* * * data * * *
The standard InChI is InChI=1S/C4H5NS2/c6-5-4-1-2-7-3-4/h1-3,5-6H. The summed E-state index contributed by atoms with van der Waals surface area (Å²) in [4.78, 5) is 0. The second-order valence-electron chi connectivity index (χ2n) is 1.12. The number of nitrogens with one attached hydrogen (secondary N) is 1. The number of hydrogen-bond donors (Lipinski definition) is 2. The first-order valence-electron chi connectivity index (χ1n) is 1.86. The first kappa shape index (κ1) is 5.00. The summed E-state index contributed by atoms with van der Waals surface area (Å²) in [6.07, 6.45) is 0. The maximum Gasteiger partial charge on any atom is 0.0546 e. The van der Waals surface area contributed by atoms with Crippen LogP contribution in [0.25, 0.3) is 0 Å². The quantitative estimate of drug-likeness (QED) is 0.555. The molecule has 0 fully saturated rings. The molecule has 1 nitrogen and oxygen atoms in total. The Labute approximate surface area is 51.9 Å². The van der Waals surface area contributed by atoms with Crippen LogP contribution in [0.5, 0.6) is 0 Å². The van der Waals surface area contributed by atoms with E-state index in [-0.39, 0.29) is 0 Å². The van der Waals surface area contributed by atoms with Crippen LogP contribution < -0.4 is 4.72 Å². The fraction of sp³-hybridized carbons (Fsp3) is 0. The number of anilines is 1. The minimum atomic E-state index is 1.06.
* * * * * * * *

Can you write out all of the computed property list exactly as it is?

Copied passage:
The standard InChI is InChI=1S/C4H5NS2/c6-5-4-1-2-7-3-4/h1-3,5-6H. The summed E-state index contributed by atoms with van der Waals surface area (Å²) in [4.78, 5) is 0. The second-order valence-electron chi connectivity index (χ2n) is 1.12. The number of nitrogens with one attached hydrogen (secondary N) is 1. The number of hydrogen-bond donors (Lipinski definition) is 2. The first-order valence-electron chi connectivity index (χ1n) is 1.86. The first kappa shape index (κ1) is 5.00. The summed E-state index contributed by atoms with van der Waals surface area (Å²) in [6.07, 6.45) is 0. The maximum Gasteiger partial charge on any atom is 0.0546 e. The van der Waals surface area contributed by atoms with Crippen LogP contribution in [0.25, 0.3) is 0 Å². The quantitative estimate of drug-likeness (QED) is 0.555. The molecule has 0 fully saturated rings. The molecule has 1 nitrogen and oxygen atoms in total. The Labute approximate surface area is 51.9 Å². The van der Waals surface area contributed by atoms with Crippen LogP contribution in [0.5, 0.6) is 0 Å². The van der Waals surface area contributed by atoms with E-state index in [-0.39, 0.29) is 0 Å². The van der Waals surface area contributed by atoms with Crippen LogP contribution < -0.4 is 4.72 Å². The fraction of sp³-hybridized carbons (Fsp3) is 0. The number of anilines is 1. The minimum atomic E-state index is 1.06.